Elsewhere in specialty: Screen Media presents Richard Hughes The Enforcer with Antonio Banderas in 10 locations. Also starring Kate Bosworth, Mojean Aria, Zolee Griggs and Alexis Ren with 2 Chainz. Banderas is Miami’s top mob enforcer, who sacrifices it all to tear down the criminal organization he’s spent his whole life building up after discovering his boss (Bosworth) is putting a young runaway’s life in grave danger.
Good Deed Entertainment presents Carmen by Valerie Buhagiar on five screens (NYC Cinema Village, LA Laemmle Monica, Chicago, Detroit, San Francisco and Columbus). Starring: Natascha McElhone, Michaela Farrugia, Steven Love. In a sun-dappled village in Malta in the 1980s, McElhone is a 50-year-old woman finding romance and a new start in life after years of servitude. In Malta, it’s tradition for a younger sister to devote her life to the church when an older brother enters the priesthood. Inspired by true events.
AMC+ and RLJE Films present Section 8 on five screens and AMC+. By Christian Sesma, starring Ryan Kwanten, Dolph Lundgren, Dermot Mulroney, Scott Adkins and Mickey Rourke. After avenging the murder of his wife and child, a former soldier is sent to prison with a life sentence. He’s given a shot at freedom when a shadow government agency recruits him for an off-the-books assignment, but he soon realizes Section 8 isn’t what it seems.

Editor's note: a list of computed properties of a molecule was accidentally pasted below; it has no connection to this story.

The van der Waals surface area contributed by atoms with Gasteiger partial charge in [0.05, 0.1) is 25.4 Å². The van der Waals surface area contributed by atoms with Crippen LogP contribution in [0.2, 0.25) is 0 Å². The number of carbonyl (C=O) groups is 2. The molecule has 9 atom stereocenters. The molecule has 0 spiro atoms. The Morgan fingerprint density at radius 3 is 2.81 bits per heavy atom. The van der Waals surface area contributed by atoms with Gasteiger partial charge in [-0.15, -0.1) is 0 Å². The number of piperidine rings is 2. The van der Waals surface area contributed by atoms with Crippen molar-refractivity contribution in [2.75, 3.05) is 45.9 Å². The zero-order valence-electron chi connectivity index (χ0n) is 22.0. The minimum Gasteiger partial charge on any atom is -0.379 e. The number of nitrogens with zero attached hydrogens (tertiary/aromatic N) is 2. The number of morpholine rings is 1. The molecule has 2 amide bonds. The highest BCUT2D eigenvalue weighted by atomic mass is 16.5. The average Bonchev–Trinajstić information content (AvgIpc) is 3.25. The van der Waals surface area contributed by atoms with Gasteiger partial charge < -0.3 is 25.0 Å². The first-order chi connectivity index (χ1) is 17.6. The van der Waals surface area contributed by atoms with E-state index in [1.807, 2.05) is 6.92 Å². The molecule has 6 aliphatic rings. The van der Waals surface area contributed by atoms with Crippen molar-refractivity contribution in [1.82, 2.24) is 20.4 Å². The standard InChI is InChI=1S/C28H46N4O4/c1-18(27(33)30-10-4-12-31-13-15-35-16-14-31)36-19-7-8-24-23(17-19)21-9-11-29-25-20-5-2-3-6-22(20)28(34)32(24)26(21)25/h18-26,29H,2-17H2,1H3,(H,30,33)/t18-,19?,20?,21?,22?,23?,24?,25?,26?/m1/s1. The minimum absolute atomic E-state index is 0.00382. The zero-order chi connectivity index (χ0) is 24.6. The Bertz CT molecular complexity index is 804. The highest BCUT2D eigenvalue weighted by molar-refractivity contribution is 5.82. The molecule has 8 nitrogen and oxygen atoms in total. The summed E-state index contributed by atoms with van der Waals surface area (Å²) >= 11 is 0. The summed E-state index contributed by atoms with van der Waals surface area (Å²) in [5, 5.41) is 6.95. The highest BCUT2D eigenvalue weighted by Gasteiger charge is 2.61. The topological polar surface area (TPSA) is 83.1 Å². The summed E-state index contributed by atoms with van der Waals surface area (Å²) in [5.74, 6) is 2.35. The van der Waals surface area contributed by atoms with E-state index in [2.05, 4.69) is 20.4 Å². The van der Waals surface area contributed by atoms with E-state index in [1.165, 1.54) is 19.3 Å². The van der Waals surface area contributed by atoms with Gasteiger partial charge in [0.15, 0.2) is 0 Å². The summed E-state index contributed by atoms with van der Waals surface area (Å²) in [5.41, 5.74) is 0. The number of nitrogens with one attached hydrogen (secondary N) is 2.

Lionsgate and Saban Films present DIG in 10 theaters including NY and LA. Starring Thomas Jane, Harlow Jane, Emile Hirsch and Liana Liberato. Steve Brennan (Jane) is trying to piece together a life shattered by a road rage incident that killed his wife and left his teen daughter Jane (Harlow) deaf and resentful. Directed by K. Asher Levin.